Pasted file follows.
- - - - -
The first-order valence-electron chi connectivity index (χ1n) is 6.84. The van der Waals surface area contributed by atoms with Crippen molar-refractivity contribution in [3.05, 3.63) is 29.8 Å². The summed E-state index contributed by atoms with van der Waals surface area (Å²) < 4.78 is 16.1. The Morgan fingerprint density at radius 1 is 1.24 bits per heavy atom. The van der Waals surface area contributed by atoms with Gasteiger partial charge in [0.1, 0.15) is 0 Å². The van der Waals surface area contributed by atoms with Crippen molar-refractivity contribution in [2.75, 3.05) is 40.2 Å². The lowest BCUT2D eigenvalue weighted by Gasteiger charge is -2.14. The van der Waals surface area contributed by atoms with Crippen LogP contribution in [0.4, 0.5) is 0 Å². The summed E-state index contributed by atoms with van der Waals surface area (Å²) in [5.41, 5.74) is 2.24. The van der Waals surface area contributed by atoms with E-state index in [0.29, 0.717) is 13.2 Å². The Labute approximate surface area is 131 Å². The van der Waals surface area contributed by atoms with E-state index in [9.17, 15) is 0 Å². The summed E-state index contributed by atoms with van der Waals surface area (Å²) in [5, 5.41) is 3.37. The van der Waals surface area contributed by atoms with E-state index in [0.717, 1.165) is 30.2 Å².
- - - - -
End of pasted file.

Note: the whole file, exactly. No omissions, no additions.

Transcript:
The first-order valence-electron chi connectivity index (χ1n) is 6.84. The van der Waals surface area contributed by atoms with Crippen molar-refractivity contribution in [3.05, 3.63) is 29.8 Å². The summed E-state index contributed by atoms with van der Waals surface area (Å²) < 4.78 is 16.1. The Morgan fingerprint density at radius 1 is 1.24 bits per heavy atom. The van der Waals surface area contributed by atoms with Gasteiger partial charge in [0.1, 0.15) is 0 Å². The van der Waals surface area contributed by atoms with Crippen molar-refractivity contribution in [2.75, 3.05) is 40.2 Å². The lowest BCUT2D eigenvalue weighted by Gasteiger charge is -2.14. The van der Waals surface area contributed by atoms with Crippen LogP contribution in [0.4, 0.5) is 0 Å². The summed E-state index contributed by atoms with van der Waals surface area (Å²) in [5.41, 5.74) is 2.24. The van der Waals surface area contributed by atoms with E-state index in [0.29, 0.717) is 13.2 Å². The Labute approximate surface area is 131 Å². The van der Waals surface area contributed by atoms with E-state index in [9.17, 15) is 0 Å². The summed E-state index contributed by atoms with van der Waals surface area (Å²) in [5, 5.41) is 3.37. The van der Waals surface area contributed by atoms with E-state index in [0.717, 1.165) is 30.2 Å².